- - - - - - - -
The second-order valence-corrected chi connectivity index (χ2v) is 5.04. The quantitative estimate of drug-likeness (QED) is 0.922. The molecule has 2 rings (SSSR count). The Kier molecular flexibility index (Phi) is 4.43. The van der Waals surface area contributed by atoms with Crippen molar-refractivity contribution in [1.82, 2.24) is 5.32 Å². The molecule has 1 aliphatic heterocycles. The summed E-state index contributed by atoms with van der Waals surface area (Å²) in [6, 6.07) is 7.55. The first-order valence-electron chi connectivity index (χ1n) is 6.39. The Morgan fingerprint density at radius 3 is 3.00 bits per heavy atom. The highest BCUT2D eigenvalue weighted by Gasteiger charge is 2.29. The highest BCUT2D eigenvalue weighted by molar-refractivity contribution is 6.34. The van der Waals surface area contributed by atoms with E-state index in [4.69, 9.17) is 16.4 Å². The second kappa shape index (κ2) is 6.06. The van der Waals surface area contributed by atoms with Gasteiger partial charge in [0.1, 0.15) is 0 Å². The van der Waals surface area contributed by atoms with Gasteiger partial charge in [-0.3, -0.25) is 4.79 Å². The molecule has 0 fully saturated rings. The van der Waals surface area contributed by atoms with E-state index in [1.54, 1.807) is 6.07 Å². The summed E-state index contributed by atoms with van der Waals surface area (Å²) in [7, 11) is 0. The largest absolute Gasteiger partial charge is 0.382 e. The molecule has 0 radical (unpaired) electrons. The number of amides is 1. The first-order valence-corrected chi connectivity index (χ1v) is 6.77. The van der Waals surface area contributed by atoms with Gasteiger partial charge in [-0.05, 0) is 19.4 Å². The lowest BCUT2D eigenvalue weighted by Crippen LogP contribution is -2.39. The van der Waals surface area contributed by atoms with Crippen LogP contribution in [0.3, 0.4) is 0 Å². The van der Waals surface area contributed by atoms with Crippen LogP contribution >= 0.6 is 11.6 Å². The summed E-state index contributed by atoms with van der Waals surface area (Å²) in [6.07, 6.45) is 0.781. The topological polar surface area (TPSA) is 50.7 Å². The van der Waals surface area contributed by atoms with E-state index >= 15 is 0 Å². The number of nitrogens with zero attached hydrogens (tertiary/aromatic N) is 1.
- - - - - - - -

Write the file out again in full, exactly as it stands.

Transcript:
The second-order valence-corrected chi connectivity index (χ2v) is 5.04. The quantitative estimate of drug-likeness (QED) is 0.922. The molecule has 2 rings (SSSR count). The Kier molecular flexibility index (Phi) is 4.43. The van der Waals surface area contributed by atoms with Crippen molar-refractivity contribution in [1.82, 2.24) is 5.32 Å². The molecule has 1 aliphatic heterocycles. The summed E-state index contributed by atoms with van der Waals surface area (Å²) in [6, 6.07) is 7.55. The first-order valence-electron chi connectivity index (χ1n) is 6.39. The Morgan fingerprint density at radius 3 is 3.00 bits per heavy atom. The highest BCUT2D eigenvalue weighted by Gasteiger charge is 2.29. The highest BCUT2D eigenvalue weighted by molar-refractivity contribution is 6.34. The van der Waals surface area contributed by atoms with E-state index in [4.69, 9.17) is 16.4 Å². The second kappa shape index (κ2) is 6.06. The van der Waals surface area contributed by atoms with Gasteiger partial charge in [0.1, 0.15) is 0 Å². The van der Waals surface area contributed by atoms with Gasteiger partial charge in [-0.3, -0.25) is 4.79 Å². The molecule has 0 fully saturated rings. The van der Waals surface area contributed by atoms with E-state index in [1.54, 1.807) is 6.07 Å². The summed E-state index contributed by atoms with van der Waals surface area (Å²) in [7, 11) is 0. The largest absolute Gasteiger partial charge is 0.382 e. The molecule has 0 radical (unpaired) electrons. The number of amides is 1. The first-order valence-corrected chi connectivity index (χ1v) is 6.77. The van der Waals surface area contributed by atoms with Gasteiger partial charge in [-0.05, 0) is 19.4 Å². The lowest BCUT2D eigenvalue weighted by Crippen LogP contribution is -2.39. The van der Waals surface area contributed by atoms with Crippen LogP contribution in [0.3, 0.4) is 0 Å². The van der Waals surface area contributed by atoms with Crippen LogP contribution >= 0.6 is 11.6 Å². The summed E-state index contributed by atoms with van der Waals surface area (Å²) in [6.07, 6.45) is 0.781. The topological polar surface area (TPSA) is 50.7 Å². The van der Waals surface area contributed by atoms with E-state index >= 15 is 0 Å². The number of nitrogens with zero attached hydrogens (tertiary/aromatic N) is 1.